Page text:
Library from California
In its bankruptcy filing, PG&E claims some of the credit for helping renewable energy come of age, saying its contracts “contributed to significant price reductions for renewable energy resources currently available in the market.” But PG&E is still paying out those contracts, which can last 15 to 20 years. The bankruptcy judge could potentially seek to change their terms or prices.
PG&E wants the U.S. Bankruptcy Court in San Francisco to rule whether the company must honor $42 billion worth of contracts with about 350 different energy suppliers, mostly solar and wind plants. The court’s decision could have a major impact on California’s renewable energy industry and power makeup.
A giant wind farm proposed for more than 35,000 acres in eastern Shasta County will be the topic of a public meeting Thursday in Montgomery Creek.
"...PG&E is involved in a number of contracts with power purchase agreement suppliers. Some of these agreements have above market terms and are pretty expensive for the company. ...PG&E may seek to reject or renegotiate some of its more expensive PPAs. The rub there is, who has jurisdiction? Can the court allow PG&E to cancel these, or do they have to go to FERC?" said Foss, noting there is case law supporting both sides.
This important research examines the methods for quantifying population-level effects of human activity on raptor mortality. The study was conducted on raptors in California. Despite efforts to protect eagles, many lethal agents remain. According to the report, "prominent among them are electrocution, pesticide exposure, wire collisions, vehicular strikes, lead poisoning, and now, wind turbine blade-strikes." The abstract and conclusion of the paper is provided below. The full paper can be accessed at the document links on this page.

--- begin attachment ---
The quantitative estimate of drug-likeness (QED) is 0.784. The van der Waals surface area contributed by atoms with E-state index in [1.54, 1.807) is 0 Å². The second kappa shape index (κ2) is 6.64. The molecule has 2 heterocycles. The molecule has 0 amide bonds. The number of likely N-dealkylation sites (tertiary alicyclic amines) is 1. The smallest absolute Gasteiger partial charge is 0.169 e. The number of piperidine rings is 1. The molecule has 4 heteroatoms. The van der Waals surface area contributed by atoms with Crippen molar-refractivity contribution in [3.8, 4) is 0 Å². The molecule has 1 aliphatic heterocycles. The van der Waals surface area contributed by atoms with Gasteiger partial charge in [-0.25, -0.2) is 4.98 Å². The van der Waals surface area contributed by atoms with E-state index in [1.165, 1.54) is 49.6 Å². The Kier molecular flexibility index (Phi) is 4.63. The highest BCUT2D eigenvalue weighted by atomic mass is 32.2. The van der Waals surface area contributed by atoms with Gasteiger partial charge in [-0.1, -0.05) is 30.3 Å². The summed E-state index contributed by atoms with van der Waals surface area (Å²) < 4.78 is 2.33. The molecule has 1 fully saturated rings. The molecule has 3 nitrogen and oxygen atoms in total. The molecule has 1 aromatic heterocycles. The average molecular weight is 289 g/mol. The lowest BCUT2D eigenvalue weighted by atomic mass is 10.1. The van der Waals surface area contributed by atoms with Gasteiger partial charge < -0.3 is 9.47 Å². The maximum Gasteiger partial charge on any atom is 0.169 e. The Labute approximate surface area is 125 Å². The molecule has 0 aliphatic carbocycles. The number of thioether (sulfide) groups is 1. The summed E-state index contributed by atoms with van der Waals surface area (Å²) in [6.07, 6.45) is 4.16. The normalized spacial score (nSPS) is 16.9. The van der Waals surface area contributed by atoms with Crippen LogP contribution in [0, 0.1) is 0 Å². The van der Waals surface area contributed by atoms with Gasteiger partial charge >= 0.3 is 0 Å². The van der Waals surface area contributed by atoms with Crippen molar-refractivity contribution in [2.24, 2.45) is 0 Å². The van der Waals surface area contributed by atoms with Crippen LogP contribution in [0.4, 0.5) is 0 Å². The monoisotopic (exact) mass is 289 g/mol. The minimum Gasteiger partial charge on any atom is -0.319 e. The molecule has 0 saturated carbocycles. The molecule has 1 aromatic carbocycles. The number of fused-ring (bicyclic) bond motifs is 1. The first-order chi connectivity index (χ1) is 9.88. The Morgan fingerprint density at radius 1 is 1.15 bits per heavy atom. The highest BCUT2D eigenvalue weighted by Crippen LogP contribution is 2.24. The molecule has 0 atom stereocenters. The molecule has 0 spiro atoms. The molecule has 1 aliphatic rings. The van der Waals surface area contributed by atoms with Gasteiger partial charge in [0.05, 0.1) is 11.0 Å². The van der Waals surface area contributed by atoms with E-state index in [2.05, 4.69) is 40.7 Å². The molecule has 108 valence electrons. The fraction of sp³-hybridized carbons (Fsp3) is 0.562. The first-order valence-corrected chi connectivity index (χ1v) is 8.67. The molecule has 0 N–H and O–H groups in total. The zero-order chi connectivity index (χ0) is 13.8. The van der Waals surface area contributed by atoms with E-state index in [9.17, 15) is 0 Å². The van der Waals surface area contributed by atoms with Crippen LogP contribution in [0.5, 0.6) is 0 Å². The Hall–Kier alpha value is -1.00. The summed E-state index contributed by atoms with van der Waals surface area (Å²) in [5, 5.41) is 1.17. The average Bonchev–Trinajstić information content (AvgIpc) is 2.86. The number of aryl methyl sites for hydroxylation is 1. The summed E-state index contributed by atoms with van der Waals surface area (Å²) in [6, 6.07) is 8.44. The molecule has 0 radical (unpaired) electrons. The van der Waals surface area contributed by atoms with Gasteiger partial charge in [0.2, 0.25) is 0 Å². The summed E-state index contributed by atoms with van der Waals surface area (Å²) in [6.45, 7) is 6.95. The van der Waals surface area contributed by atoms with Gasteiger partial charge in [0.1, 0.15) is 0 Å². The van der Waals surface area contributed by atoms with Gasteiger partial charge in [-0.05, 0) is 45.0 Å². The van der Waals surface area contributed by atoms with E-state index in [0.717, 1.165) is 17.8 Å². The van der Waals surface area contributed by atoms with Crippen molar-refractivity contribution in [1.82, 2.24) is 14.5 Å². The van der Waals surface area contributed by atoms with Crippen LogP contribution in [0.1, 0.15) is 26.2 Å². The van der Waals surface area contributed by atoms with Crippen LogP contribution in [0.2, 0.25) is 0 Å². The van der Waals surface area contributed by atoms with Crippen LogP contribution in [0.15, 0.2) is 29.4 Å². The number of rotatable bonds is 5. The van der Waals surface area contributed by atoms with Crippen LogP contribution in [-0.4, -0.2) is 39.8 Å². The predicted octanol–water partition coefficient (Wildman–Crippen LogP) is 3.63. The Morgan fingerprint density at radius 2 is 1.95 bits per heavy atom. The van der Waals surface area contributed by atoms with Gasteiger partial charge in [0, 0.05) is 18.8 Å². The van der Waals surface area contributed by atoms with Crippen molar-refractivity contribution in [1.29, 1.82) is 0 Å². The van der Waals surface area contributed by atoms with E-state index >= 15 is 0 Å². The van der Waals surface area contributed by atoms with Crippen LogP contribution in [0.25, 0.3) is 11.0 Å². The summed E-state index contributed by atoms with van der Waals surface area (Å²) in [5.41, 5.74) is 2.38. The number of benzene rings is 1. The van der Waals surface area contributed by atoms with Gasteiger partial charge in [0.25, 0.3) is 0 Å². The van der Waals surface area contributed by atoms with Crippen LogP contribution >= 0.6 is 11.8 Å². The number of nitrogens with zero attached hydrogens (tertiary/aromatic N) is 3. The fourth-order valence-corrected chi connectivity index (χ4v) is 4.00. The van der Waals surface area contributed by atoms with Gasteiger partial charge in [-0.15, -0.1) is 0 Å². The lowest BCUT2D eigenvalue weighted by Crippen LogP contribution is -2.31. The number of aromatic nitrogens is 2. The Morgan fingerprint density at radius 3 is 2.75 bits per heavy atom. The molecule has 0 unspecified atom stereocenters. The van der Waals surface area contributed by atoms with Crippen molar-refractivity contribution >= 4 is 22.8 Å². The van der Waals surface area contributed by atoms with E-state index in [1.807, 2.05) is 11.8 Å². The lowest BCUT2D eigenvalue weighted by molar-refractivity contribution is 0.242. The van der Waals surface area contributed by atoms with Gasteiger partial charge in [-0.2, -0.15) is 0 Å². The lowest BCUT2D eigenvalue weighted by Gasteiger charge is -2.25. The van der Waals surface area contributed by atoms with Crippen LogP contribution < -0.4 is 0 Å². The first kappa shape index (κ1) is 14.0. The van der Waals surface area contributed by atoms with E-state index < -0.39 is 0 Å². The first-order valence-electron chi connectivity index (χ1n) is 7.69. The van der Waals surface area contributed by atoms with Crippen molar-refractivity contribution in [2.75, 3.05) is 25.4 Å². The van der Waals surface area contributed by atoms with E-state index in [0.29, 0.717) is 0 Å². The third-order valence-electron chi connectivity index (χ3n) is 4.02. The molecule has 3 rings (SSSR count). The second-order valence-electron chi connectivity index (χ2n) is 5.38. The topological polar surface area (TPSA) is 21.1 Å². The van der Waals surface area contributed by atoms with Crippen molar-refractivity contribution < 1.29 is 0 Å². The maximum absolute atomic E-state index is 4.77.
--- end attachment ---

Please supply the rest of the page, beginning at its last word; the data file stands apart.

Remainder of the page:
Gleaning energy from ocean wind would seem to be a California ideal: It emits no greenhouse gases, has nearly no environmental footprint, and harnesses one of the state’s most powerful and plentiful natural resources. But engineering challenges, regulatory hurdles and concerns about the turbines’ impact on wildlife have, until recently, mucked any forward progress.
A major wind power project will produce enough energy for almost 40,000 Humboldt County homes and is on what its proponents describe as “a very intentional schedule” for operation in 2020. ...the project will “become very financially difficult if we’re not online by the end of 2020.”
On Friday, the federal Interior Department took the first steps to enable companies to lease waters in Central and Northern California for wind projects. If all goes as the state’s regulators and utilities expect, floating windmills could begin producing power within six years.
A new state law signed this month, SB 100, requires all of California’s electricity to come from zero-carbon sources by 2045. Many news reports advertised the law as a mandate for renewable energy, but lawmakers in Sacramento quietly acknowledged that the state may need more than wind turbines, solar panels and hydroelectric dams to meet its climate goals. The new law allows up to 40% of the state’s electricity to come from other zero-carbon sources, including nuclear energy and fossil fuel plants, as long as they capture their carbon emissions.
Migratory birds that crisscross the North American continent along the West Coast face an increasing threat from solar power plants, wind energy farms, power lines, oil refineries and other industrial facilities across Southern California.